After weeks of working the book-promotion circuit, former Alaska Gov. Sarah Palin seems to be getting down to the serious business of selling herself as a viable presidential nominee for the Republican Party in 2012.
Now that she has shed the confining requirement of running a state government, Citizen Sarah has hit the political talk circuit full blast, first with her speech to the National Tea Party Convention in Nashville and then with a long interview with Chris Wallace on the Fox network that is her new employer. She told Mr. Wallace on the Fox Sunday talk show that "it would be absurd" not to consider a presidential candidacy if the cards fall right for her and her family and that she will not "close the door that perhaps could be open for me in the future."
Sarah Palin may come off as a bit ditzy, but stupid she is not. She can read as well as anyone else that the political tea leaves already reveal a wide public curiosity about her, whether politically favorable or unfavorable so far. She has gotten the nation's attention and plenty of offers to exploit it.
But attention cannot always be translated into votes. The latest Washington Post/ABC News telephone poll of about a thousand randomly selected voters indicates most agree with her dissatisfaction with Washington under President Barack Obama. But the same poll also suggests most don't see her right now as the ideal messenger.
Two-thirds of those surveyed said they are "dissatisfied" or "angry" with the federal government, the highest disaffection in a decade, though two-thirds also profess to know little of the tea party movement whose ranks Ms. Palin has joined, ostensibly as a foot soldier.
As for Citizen Sarah, the poll shows 55 percent of those questioned about her saw her in an unfavorable light, to only 37 percent favorable, and 7 in 10 rated her unqualified to be president. Even among conservative Republicans, only 45 percent said she was qualified, down from 66 percent. Not surprisingly, a mere 6 percent of Democrats surveyed could see her as White House-ready, and only 29 percent of independents.
All this could change. Her set speech in Nashville was well delivered and overwhelmingly well received. And in her interview with Mr. Wallace, she conveyed a sense of self-confidence sorely lacking in her fumbling, extemporaneous 2008 campaign interviews with Charlie Gibson of ABC News and Katie Couric of CBS News.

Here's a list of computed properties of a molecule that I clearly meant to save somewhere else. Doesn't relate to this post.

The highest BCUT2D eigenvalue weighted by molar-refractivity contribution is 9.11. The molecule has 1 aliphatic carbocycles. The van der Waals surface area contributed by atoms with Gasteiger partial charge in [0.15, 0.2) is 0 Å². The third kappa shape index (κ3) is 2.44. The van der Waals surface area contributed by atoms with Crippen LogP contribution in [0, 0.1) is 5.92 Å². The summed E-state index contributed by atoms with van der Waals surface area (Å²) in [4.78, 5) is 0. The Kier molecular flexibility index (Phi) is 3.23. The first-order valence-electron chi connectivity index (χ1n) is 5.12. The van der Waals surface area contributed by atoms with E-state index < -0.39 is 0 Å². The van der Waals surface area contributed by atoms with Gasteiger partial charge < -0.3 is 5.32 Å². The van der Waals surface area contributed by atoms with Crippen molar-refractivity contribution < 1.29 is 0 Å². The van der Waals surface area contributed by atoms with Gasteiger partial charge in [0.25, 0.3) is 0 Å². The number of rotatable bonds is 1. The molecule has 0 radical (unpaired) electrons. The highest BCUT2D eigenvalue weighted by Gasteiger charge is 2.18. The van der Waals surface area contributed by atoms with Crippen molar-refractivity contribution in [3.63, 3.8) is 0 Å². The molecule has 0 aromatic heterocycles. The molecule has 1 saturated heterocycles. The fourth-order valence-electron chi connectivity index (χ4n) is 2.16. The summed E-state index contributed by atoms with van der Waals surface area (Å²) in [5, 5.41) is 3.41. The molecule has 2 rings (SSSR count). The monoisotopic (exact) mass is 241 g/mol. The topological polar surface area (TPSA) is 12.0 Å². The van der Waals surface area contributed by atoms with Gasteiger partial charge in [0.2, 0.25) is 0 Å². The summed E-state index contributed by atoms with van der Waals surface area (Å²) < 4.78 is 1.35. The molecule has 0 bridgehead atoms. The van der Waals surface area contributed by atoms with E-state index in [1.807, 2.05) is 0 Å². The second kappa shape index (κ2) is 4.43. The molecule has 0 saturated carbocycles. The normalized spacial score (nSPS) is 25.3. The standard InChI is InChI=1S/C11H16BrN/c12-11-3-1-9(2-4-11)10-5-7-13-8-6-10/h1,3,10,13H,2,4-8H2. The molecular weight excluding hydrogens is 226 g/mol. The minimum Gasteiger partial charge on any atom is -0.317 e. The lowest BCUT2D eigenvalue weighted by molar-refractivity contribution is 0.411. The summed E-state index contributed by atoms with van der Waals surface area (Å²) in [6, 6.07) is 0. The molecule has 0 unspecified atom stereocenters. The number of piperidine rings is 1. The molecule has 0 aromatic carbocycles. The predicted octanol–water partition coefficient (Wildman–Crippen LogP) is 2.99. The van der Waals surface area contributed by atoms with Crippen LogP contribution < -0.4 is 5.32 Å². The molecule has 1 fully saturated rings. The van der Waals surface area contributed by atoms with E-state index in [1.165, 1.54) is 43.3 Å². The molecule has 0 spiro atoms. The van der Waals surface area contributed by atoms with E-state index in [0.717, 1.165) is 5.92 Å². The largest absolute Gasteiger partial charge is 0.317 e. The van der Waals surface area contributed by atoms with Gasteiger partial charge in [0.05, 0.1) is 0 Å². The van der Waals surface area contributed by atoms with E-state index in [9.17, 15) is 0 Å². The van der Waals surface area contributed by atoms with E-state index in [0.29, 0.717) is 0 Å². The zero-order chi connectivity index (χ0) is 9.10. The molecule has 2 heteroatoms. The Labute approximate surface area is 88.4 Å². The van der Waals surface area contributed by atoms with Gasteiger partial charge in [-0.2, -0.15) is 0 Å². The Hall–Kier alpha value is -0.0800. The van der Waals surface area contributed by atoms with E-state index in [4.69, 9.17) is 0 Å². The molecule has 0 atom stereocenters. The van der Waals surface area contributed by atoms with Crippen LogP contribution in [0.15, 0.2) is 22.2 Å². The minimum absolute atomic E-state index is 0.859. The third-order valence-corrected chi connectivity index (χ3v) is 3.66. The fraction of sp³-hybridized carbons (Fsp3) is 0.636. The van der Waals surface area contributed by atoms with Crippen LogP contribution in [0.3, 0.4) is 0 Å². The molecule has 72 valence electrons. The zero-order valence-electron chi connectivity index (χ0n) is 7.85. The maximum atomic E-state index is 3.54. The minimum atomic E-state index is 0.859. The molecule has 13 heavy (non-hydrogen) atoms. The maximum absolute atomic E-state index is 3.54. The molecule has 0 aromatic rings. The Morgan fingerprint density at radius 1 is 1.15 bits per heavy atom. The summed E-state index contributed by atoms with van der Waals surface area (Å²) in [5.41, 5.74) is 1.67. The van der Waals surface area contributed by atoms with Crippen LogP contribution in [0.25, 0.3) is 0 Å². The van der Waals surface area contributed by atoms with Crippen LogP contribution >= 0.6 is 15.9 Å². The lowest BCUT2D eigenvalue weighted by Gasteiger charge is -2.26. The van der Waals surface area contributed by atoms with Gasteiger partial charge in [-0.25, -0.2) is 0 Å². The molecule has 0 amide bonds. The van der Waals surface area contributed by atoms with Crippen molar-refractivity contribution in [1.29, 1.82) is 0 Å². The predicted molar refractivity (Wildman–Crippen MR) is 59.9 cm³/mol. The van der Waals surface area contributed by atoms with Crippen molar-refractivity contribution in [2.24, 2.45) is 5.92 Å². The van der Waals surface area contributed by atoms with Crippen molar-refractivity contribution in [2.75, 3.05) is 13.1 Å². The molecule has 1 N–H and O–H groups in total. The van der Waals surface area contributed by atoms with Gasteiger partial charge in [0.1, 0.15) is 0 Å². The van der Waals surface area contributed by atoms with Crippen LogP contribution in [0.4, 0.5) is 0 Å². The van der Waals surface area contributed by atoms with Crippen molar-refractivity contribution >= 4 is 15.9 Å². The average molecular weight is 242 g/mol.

In the Wallace interview, she deftly played the populist card, saying she was no "elitist" like, she implied, Ivy Leaguer Obama, "some charismatic guy with a Teleprompter." Rather, she cast herself as just one of the average folks from Main Street who better understands what other Main Streeters are going through. And at the National Tea Party Convention, she titillated the conservative crowd by needling Mr. Obama, asking the audience: "How's that hopey, changey stuff working out for you?"
As an entertainer, Citizen Sarah has already made her mark, but now she needs to make an effective segue into the stature of political leadership. The same rap of being only an entertainer didn't stop Ronald Reagan in his quests for the California governorship and then the presidency, so we know it can happen. But Mr. Reagan 30 years ago successfully rode a similar dissatisfaction with Washington by promising to "clean out the swamp" there. By the time he ran for president, he had demonstrated a firm enough grasp of the issues of the day to convince voters he could do a better job than the hapless Jimmy Carter.
One challenge for Ms. Palin is to shake off the public impression that she is still going to boot camp as a national candidate. Those crib notes on her palm captured by the television camera in Nashville served chiefly to remind voters that she has a lot of homework to do, while also subjecting her to ridicule she doesn't need right now.
But with the prospective 2012 Republican presidential field of other attractive and commanding figures so thin at this point, the old Henny Youngman answer to "How's your wife?" -- "Compared to what?" -- comes quickly to mind.
Jules Witcover is a syndicated columnist and former longtime writer for The Baltimore Sun. His e-mail is firstname.lastname@example.org.